… it was exciting to find this new feature, which wasn’t just a more severe version of the things we knew about but, rather, was different in kind and not just in degree. The first step of course was to identify that such a phenomenon exists: this came about as a result of an especially detailed analysis of the October 1987 storm which was published in 2004. Important clues pointing to the existence of the new phenomenon were provided by satellite cloud imagery. The strongest winds were seen to emerge at the tip of a hook of cloud curving around the cyclone centre, much like a scorpion’s sting is found at the end of its curved tail. We therefore named it a “sting jet”.

Up next we have “bomb cyclone.” That one’s gotta be fake, right? Wrong.

Meteorologists of the ‘40s and ‘50s started calling certain weather events that formed quickly over water bodies, “bombs.” That’s the colloquial and very cool term we now use for a phenomenon more technically known as “explosive cyclogenesis.” “Bombogenesis” is another actual real term for this thing. I’m not kidding. They can have hurricane-force winds, but aren’t technically hurricanes. There are requirements:

Today, a bomb cyclone is an extratropical area of low pressure in which the central barometric pressure drops at least 24 millibars in 24 hours. Some storms have intensified as rapidly as 60 millibars in a 24 hour period.

Okay, but polar vortex. That one cannot be for real. Au contraire.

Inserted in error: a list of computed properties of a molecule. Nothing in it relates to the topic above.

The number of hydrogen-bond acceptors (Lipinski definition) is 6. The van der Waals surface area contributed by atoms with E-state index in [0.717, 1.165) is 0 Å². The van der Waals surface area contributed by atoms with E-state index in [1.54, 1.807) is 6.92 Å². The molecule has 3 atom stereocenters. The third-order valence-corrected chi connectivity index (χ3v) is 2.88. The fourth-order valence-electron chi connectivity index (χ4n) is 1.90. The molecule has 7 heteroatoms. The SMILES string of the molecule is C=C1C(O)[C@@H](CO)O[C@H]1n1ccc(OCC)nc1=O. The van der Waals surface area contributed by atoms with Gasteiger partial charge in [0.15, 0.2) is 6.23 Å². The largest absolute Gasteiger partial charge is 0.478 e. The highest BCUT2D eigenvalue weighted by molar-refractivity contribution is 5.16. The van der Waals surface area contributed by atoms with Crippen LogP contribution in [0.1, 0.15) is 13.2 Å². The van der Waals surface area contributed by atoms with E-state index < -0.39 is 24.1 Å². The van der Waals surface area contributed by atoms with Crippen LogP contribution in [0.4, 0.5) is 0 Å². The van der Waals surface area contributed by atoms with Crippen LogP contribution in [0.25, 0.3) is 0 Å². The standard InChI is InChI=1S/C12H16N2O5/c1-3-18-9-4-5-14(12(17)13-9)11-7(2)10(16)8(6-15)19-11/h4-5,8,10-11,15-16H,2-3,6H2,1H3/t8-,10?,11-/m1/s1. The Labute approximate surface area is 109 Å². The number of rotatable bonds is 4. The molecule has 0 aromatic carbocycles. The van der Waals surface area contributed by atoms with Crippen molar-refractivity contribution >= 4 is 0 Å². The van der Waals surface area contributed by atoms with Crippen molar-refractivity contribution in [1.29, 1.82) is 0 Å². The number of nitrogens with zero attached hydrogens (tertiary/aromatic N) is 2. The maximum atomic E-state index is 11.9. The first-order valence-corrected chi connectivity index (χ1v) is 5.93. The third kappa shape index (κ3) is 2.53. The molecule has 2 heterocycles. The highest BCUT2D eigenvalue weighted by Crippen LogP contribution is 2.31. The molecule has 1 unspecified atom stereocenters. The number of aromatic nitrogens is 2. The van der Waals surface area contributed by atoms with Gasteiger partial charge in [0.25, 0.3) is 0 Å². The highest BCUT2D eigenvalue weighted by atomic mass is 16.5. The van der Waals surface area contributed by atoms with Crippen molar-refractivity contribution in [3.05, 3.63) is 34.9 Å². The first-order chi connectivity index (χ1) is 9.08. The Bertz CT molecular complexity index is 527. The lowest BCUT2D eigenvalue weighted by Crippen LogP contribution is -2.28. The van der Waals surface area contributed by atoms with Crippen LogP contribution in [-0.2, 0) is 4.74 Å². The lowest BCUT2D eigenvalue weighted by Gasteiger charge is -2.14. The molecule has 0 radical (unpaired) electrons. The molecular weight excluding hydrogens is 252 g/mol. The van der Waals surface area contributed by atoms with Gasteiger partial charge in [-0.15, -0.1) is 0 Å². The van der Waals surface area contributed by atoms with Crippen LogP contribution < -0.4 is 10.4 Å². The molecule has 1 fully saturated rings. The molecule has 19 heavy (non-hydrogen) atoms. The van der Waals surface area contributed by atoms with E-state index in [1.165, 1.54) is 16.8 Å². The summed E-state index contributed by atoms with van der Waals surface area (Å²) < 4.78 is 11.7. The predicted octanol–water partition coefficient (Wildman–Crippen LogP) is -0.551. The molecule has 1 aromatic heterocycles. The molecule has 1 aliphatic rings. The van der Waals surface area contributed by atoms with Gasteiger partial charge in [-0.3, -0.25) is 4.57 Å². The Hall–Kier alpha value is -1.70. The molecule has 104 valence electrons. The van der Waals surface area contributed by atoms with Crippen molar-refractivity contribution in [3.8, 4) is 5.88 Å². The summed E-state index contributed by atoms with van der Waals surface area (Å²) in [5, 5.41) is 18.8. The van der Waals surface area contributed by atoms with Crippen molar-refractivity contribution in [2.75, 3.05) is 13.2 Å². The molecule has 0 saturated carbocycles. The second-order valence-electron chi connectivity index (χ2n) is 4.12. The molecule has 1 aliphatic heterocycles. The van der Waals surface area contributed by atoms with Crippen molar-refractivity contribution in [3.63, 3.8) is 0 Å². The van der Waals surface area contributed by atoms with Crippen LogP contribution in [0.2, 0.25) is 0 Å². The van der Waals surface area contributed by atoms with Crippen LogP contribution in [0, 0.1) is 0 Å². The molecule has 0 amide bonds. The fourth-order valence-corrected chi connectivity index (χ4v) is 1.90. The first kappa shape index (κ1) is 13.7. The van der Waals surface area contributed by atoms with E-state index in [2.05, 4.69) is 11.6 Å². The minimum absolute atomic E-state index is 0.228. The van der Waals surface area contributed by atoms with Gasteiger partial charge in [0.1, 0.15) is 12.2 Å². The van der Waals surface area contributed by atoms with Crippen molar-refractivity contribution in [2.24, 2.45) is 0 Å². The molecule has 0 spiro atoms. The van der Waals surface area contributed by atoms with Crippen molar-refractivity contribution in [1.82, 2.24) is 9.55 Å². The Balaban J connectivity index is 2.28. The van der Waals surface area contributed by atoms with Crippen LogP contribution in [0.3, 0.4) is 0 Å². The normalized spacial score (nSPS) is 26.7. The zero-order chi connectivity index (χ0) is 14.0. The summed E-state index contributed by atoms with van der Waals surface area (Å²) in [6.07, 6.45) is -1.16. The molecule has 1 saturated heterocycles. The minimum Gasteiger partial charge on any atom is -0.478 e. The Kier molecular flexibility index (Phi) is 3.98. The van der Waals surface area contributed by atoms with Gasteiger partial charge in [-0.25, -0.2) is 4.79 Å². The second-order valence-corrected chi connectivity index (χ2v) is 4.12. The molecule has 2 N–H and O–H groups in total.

The term “polar vortex” first made its appearance in a journal edited by none other than Charles Dickens in 1853. This according to linguist Ben Zimmer writing for the Wall Street Journal in 2014: [The writer] described how a current would enter the polar region and would be “whirled about the pole in a continued circular gale… at last reaching the great polar vortex,” and “the current would be carried upward into the atmosphere before continuing its cyclical journey.”

Now, not every icy blast is a polar vortex, and as this term has moved from meteorology to media, it has at times been misused and abused to describe many more wintery events than warrant this badass name.

Surely “derecho” is new and fake.

Wrong again! This is the realest yet!

This term for a straight swath of strong, sustained wind comes from the Spanish word for “direct.” It can have tornado-strength winds, and do just as much damage, but it doesn’t spin, hence the name, according to the National Oceanic and Atmospheric Association.

The term was first used in the 1880s by German immigrant Gustavus Detlef Hinrichs, who discovered the phenomenon during his work as the head of the Iowa Weather Service.

In the end much to my dismay, my intended rant is mostly moot. Though we should watch out for misuse and overuse of these terms just to hype normal storms, they are real terms, sometimes with long histories within meteorological circles. As long as they’re not abused, the terms are giving us more insight and precision in understanding weather than we had before.

But we should stop naming regular snowstorms. That’s just silliness. Sorry, winter storms Declan and Clementine. You have been downgraded to “storm.” Bomb cyclone and sting jet, you can stay.